Surgery for Hubs…

Hubs went into the hospital on Tuesday for a partial knee replacement surgery and came out with a totally new and artificial knee.


Circled on his procedure sheet as TKA, Total Knee Arthroplasty.

Arthritis had taken its toll.

He had it done at Methodist McKinney,


a small hospital and by small I mean only twenty rooms.

“We specialize in orthopedic surgery,” the receiving nurse told us.

A good sign I thought, no rushing from appendectomy to the birthing room, from knee surgery to a double bypass.

Knees, hips and backs, day in day out…

The nurses knew the ins and outs of pain management using IV’s and breakthrough pain meds, the physical therapists worked towards the optimal number of steps walked to qualify for discharge, and the technicians had their routine down pat floating from room to room taking vitals, making beds and offering small talk.

With the average stay of 2 or 3 nights the turnover was quick and uncomplicated.  Patients didn’t linger and grow cranky…they were made to feel comfortable and happy and discharged just as reality began to set in taking with them morphine tinted memories of a pleasant stay.

When Hubs was admitted I was allowed to accompany him into a cubicle where I was pretty impressed that neither the nurses or anesthesiologist were at all bothered about my presence while,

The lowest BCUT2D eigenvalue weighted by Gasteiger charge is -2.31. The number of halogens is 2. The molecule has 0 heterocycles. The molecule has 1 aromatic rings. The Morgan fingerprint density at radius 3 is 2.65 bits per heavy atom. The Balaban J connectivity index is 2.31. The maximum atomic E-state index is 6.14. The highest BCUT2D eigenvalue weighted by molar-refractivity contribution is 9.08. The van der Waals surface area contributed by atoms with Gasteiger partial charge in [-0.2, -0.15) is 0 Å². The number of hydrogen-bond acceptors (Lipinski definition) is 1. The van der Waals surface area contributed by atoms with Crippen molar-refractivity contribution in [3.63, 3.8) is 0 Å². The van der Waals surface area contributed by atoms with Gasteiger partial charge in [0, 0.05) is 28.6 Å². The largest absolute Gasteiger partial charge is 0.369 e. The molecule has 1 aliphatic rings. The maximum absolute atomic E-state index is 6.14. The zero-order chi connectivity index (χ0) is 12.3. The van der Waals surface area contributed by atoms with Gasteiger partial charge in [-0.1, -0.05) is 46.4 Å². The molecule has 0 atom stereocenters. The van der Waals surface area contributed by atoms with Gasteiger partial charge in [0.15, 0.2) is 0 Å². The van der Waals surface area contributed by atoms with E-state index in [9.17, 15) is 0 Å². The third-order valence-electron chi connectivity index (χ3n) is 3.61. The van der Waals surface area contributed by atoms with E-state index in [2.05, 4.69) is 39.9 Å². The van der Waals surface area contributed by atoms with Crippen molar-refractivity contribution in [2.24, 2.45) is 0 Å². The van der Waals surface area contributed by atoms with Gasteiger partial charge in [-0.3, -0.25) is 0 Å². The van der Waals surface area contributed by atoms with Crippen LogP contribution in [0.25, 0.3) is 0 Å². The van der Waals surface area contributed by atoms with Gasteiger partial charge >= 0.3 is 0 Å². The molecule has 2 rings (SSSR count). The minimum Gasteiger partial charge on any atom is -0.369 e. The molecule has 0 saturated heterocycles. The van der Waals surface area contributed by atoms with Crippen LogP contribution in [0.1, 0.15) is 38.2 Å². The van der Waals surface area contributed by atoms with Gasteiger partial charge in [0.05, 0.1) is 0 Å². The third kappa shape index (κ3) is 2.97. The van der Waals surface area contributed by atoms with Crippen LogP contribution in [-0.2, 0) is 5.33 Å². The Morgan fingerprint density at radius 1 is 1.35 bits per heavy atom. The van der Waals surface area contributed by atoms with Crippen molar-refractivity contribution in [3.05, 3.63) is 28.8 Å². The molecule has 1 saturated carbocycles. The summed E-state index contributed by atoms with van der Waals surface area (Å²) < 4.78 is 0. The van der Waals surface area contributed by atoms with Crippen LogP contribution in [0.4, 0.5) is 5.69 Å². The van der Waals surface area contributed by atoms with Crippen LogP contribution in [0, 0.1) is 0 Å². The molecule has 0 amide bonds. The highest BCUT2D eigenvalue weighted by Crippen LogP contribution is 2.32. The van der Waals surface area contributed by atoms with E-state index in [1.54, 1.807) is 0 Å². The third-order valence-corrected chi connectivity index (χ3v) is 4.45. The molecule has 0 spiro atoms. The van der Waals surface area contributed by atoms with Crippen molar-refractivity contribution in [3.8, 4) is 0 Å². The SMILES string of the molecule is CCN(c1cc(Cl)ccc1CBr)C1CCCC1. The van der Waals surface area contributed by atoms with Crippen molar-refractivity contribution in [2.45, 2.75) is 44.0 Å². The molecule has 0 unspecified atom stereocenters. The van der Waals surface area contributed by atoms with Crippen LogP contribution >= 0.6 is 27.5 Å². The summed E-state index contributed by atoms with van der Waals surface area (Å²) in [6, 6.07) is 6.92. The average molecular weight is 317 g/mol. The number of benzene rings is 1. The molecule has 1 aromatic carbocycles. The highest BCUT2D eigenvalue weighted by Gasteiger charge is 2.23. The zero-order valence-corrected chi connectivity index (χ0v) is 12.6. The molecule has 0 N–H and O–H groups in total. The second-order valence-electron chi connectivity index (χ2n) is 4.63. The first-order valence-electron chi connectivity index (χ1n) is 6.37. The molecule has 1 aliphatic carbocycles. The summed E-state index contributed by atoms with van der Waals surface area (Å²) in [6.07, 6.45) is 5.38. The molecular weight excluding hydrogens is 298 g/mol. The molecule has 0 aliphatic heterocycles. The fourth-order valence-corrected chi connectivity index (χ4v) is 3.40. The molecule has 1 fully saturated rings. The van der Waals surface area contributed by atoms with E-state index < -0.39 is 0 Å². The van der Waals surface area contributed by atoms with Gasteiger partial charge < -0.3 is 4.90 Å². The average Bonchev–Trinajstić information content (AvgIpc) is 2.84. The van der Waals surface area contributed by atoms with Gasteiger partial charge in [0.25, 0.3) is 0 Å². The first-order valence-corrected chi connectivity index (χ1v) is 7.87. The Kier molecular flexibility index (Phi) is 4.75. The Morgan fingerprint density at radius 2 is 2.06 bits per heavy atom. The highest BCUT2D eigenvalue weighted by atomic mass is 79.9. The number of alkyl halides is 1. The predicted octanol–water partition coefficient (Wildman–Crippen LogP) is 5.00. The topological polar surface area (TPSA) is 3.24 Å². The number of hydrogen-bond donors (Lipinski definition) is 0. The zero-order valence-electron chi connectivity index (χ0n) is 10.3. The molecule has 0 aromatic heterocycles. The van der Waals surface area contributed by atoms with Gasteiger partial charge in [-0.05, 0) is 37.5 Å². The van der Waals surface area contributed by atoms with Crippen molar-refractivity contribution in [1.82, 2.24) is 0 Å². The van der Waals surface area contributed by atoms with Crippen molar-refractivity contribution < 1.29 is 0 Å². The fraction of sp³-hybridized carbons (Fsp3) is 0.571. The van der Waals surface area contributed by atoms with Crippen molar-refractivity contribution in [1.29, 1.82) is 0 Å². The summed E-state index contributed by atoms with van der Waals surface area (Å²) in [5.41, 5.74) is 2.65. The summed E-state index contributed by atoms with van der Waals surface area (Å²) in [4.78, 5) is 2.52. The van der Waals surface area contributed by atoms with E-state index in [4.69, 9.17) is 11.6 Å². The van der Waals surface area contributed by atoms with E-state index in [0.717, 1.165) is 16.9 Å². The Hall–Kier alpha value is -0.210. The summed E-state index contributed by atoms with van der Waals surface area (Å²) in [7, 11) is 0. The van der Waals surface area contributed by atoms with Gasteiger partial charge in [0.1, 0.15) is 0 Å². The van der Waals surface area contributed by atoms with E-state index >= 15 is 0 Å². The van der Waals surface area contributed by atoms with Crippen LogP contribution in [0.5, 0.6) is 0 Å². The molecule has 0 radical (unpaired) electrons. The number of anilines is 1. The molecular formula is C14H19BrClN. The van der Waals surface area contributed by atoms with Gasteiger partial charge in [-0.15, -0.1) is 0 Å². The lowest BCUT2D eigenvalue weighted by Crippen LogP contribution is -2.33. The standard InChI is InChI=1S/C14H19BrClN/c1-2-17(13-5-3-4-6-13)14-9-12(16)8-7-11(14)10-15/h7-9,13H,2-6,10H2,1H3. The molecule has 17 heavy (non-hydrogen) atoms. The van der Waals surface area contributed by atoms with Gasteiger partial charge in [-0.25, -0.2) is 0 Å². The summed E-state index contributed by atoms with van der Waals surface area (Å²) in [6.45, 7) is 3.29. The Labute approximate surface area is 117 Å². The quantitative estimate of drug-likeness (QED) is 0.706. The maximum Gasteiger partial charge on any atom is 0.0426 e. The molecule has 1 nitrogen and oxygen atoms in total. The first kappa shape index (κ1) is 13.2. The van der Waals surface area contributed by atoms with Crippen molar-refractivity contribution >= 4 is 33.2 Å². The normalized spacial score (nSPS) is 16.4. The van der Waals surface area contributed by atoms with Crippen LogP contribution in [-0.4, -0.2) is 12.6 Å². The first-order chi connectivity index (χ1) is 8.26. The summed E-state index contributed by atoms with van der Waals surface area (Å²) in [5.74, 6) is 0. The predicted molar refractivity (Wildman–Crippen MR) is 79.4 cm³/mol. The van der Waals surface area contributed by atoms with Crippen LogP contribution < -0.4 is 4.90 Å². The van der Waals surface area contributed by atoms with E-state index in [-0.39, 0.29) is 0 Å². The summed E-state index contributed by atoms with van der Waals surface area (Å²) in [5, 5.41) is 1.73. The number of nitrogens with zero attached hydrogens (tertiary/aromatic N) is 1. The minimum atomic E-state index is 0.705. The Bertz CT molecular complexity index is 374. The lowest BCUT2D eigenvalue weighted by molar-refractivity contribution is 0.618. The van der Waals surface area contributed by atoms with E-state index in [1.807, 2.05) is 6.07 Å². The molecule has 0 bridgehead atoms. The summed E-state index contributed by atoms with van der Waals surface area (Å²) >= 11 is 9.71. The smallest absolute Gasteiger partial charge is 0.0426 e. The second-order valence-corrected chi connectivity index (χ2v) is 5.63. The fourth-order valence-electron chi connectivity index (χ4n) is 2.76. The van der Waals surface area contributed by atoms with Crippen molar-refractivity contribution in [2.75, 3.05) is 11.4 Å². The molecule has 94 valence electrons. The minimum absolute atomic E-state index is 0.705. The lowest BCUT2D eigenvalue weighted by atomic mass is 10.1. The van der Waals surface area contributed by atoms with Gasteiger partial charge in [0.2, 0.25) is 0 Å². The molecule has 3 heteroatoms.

His IV was started, in preparation for his regional anesthesia,

A monitor hooked up, to keep an eye on his vitals before handing him over to the very capable operating room staff,

And two nerve blocks performed with long needles inserted into his right knee using ultra sound for guidance.  That part was not for the faint hearted…I kid you not those needles could have been one of my grandmother’s knitting needles, skinny and way too long for comfort.

“As long as you don’t move, I’ll work around you,” Dr. Le Blanc said with a smile while smearing gel over Hubs’ knee with one hand, manipulating the needle with his other and watching the black and white sonogram on the monitor.

I remained stock still, my eyes transfixed on the illegible images of the inside of Hubs’ knee.

“I found myself trying to make out the heart beat,” I whispered to Hubs after Dr. Le Blanc and his team had left.

He smiled,

“I was trying to see if it was a boy or a girl!”

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